Ireland - High Court, 9 February 2011, H. I. D. (a minor) & Anor v Refugee Applications Commissioner & Ors [2011] IEHC 33

Country of Decision:
Country of Applicant:
Date of Decision:
[2011] IEHC 33
Additional Citation:
2008 No. 1261 J.R.; 2009 No.56 J.R.
Court Name:
High Court (Cooke J.)
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The cases concerned two important issues: whether the processing of the refugee applications had been unlawfully accelerated or prioritised on the basis that the applicants were Nigerian, and whether the applicants were deprived of an effective remedy against the first instance determinations of the applications which was in compliance with Chapter V of the Procedures Directive. The Court found that Article 23(3) of the Procedures Directive permitted prioritisation/acceleration of any category of case and that the refugee appeals procedure in Ireland satisfied Article 39 of the Procedures Directive.



The applicant in the first case was a minor who had arrived in Ireland in 2008 with her mother. An application for asylum was made on her behalf on grounds of fear of female genital mutilation (FGM) and/or death by her community. The claim was rejected at first instance and an appeal stood postponed pending these proceedings.

The applicant in the second case arrived in Ireland in 2008 and claimed asylum on grounds of fear of ill treatment by local chiefs following discovery of his homosexual orientation. A negative determination at first instance was unsuccessfully appealed to the Refugee Appeals Tribunal.

Decision & Reasoning: 

In laying down minimum standards for the common process of examining and determining asylum applications, the Procedures Directive explicitly excludes any purpose or objective of intruding upon or seeking to harmonise the managerial aspects of the asylum process in member states. This clearly reflects the divergences that may exist between the needs of the different Member States including, for example, those with frontiers to third countries from which large numbers of migrants first arrive upon the territory of the European Union was compared with those which, for reasons of distance from such frontiers, language or other factors, may receive far smaller numbers of applications.

Article 23(3) of the Procedures Directive is explicitly facultative in providing that Member States “may” prioritise or accelerate “any” examination. Thus there is no obligation imposed on Member States to provide for a prioritised procedure of examination as such even for cases which are well founded or involve applicants with special needs. Nor is any express limitation placed on the type of application that may be prioritised. The essential wording of Article 23 contains no express restraint or limitation on the type of application that may be prioritised and the listed instances are not exhaustive.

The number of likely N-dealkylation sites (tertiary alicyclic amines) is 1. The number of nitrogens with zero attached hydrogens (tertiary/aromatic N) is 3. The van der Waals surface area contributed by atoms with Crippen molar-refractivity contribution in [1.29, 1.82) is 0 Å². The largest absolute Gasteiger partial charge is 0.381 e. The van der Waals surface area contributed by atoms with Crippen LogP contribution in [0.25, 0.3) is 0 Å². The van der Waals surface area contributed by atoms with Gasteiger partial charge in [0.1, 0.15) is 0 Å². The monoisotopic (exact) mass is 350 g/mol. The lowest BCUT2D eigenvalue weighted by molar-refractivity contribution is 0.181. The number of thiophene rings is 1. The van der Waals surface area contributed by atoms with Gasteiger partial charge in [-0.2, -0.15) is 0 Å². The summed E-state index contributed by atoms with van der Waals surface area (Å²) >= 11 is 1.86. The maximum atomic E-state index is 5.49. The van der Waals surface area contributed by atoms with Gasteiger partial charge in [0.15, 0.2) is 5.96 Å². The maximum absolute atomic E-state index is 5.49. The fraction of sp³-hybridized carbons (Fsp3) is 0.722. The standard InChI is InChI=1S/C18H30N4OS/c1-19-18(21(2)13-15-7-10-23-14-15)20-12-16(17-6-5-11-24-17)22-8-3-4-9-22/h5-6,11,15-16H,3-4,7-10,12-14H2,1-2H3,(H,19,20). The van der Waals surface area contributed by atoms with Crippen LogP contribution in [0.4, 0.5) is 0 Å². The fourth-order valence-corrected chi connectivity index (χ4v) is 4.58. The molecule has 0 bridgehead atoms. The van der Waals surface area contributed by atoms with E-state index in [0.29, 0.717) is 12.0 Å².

The Refugee Appeals Tribunal is a “court or tribunal” for the purposes of Article 267 TFEU. Its jurisdiction is compulsory and its decisions on appeal are binding. The Minister for Justice has no discretion to deprive an applicant of the benefit of a positive recommendation either at first instance or at appeal. The appeal to the Tribunal satisfies Article 39 of the Procedures Directive.


The reliefs sought by the applicants by way of judicial review were refused.

Subsequent Proceedings : 

A reference was made to the CJEU on the application for a certificate for appeal to the Supreme Court.


In most Asylum/Immigration cases a certificate from the High Court is required for an appeal to the Supreme Court. The certificate is only granted in cases that are considered to be of exceptional public importance. In both of these cases, the applicants lost the Judicial Review but the Judge, at the stage of the application for a certificate, decided that the matter should be referred to the ECJ. This was on the basis that if he refused the certificate, the High Court would become the Court of final jurisdiction as the applicants could not then appeal.

Case C-175/11: Reference for a preliminary ruling from High Court of Ireland (Ireland) made on 13 April 2011 — HID, BA v Refugee Applications Commissioner, Refugee Appeals Tribunal, Minister for Justice, Equality and Law Reform, Ireland, Attorney General.

Case Law Cited: 

CJEU - C-246/80 Broekmeulen v Huisarts Registratie Commissie

CJEU - C-38/02 Collins v Secretary of State for Work and Pensions

CJEU - C-248/83 Commission v Germany

CJEU - C-54/96 Dorsch Consult v Bundesbaugesellschaft Berlin

CJEU - C-41/74 Van Duyn v Home Office

Ireland - AD v Refugee Applications Commissioner [2009] IEHC 77

Ireland - CCD Teo v An Bord Pleanála, unreported, High Court, Cooke J., 6 February 2009